I don't have a passion for Spanish or maths however I would argue that I am better at maths.
I achieved 7 grade 9s and 2 grade 8s yesterday, both the 8s were in Spanish and maths with me being 4 marks off of a grade 9 in maths. I was told I was the top achiever in the year group.
Through the mocks, I was always stuck at a 7 in Spanish and am honestly shocked I managed to improve it to an 8. For maths, I have been achieving a 9c all year and although it is unfortunate that I came out with an 8 I'm not upset.
So what I'm asking is, should I do A-level maths? Would I be able to succeed in it? Is it too hard to be enjoyable?

Answers on a maths forum are likely to be biased but I'd also say maths is a better bet than a language you're not inspired by.

That said, some questions:

Were you the highest achiever in maths or overall?
What grade at A-level would you be aiming for, and does your school seem capable of getting students to that level?

Also (and I'm sure you've done this) do make sure maths / Spanish are your only options - it feels a bit surprising there's nothing else.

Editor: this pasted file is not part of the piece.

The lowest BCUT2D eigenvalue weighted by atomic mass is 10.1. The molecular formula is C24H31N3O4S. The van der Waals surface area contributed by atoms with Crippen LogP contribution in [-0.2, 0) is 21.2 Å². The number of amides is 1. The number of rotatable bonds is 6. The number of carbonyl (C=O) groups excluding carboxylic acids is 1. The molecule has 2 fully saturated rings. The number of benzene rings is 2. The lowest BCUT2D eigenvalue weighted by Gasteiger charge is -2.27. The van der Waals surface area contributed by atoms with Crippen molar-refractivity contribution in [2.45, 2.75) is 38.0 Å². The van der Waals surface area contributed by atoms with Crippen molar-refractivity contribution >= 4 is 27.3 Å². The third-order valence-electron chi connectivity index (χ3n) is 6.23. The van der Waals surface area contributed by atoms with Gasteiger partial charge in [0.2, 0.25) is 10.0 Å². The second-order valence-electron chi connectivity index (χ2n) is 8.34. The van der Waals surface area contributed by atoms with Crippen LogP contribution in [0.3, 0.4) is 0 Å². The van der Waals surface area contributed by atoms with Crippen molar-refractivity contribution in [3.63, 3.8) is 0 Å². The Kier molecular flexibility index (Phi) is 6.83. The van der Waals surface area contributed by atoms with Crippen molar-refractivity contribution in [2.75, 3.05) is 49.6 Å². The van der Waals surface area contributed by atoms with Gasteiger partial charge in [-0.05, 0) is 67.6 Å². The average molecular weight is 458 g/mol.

You could get a pretty safe A in maths if you worked hard imo.
definitely biased as i’m doing maths and hate languages, however i would almost 100% say go for maths. languages in general tend to be prolific if you do not have a passion for them or even the culture of the place that language is spoken. i also think maths would be much more useful with your law application rather than spanish (that is unless you want to do a year abroad or end up in a spanish speaking country). i think even if you aren’t a fan of maths it’s still relatively easy to get good grades as long as you have consistency and make sure you understand content even if at first it’s confusing. also if you happen to change your mind about career/uni options maths would definitely open a lot more doors for you. the only downside i would say is i guess it would probably feel like maths is a little more intense that spanish would be, and also maths requires a differen ‘mindset’ compared to your other humanities subjects.